Celtic assistant manager John Collins has openly admitted that Player of the Year nominee and gifted centre-back Virgil van Dijk has been receiving big attention from the top European clubs, and conceded that he has been seeking divine intervention to keep his side's prized possession.
The Holland international has been at the heart of Celtic's title triumph this season, scoring ten goals and solidifying a back line that has looked shaky in previous years.
However, with the League and Cup double completed attention turns to the transfer window, where Van Dijk, amongst others, will be touted to draw transfer offers from the top English sides.
Hoping for a miracle
In an Interview with BBC Scotland, Collins spoke admirably of the ability of Van Dijk, but admitted that he had been hoping for a miracle that would be keeping the player at Parkhead come next season.
"I'm hoping and praying we can keep him for another year."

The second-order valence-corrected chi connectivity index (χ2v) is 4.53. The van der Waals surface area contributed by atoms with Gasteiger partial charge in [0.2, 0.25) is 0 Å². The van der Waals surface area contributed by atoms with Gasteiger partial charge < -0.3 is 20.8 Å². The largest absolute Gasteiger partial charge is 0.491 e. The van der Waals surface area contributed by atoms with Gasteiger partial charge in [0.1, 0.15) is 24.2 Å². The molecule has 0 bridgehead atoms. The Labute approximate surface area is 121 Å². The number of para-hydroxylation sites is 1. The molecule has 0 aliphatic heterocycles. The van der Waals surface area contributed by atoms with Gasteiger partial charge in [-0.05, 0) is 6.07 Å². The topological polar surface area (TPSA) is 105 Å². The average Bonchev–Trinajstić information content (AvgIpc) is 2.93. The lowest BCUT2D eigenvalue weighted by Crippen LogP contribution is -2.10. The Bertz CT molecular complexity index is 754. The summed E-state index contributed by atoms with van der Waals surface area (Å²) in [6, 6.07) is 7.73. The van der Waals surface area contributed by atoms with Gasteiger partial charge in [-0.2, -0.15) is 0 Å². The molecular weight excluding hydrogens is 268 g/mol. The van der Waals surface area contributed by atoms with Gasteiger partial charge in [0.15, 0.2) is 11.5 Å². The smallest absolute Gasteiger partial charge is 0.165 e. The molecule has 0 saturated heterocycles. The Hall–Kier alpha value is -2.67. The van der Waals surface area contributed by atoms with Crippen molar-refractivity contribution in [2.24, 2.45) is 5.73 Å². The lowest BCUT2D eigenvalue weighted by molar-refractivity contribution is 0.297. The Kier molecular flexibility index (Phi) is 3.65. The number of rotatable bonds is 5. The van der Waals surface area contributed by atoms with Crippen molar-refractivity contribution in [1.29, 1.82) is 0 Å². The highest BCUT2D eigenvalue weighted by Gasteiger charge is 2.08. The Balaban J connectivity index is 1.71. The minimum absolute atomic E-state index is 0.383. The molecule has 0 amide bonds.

Van Dijk signed from Eredivisie side Groningen in 2013 for a fee just over £2.5 million and the player currently has two years left on his contract. An agreement that Collins expects the defender to see out.
"We're enjoying him at the moment. But I don't want to talk him up and talk him out of the club."
Van Dijk has been heavily linked with teams like Southampton and Arsenal in the past, sides who appreciate defenders with an eye for goal and confident feet.
However, like many Celtic fans, Collins is quick to address that the decision for Van Dijk to move on to pastures new needn't be rushed as the player still has to learn his trade.
Critics of the player's rapid development would point to the somewhat immature sending off in a return leg against Inter Milan in the last 16 of the Europa League, others would point to shaky performances in the player's bigger games against quicker attackers.
Collins was quick to agree but also defend the player who still has much to learn;
"...as the campaign progressed Virgil got better and better and that comes with experience."
Van Dijk has excelled as a leader at the back for Celtic, even at a young age, however whether or not his development has reached its limit in Glasgow is questionable. The summer months are more a retention period for Celtic as they aim to fight off bigger clubs with the promise of Champions League football.
It's up to Collins and co. to convince Van Dijk that his work isnt finished in Scotland or their star defender could be part of the inevitable list of talented players to leave Celtic Park in the summer.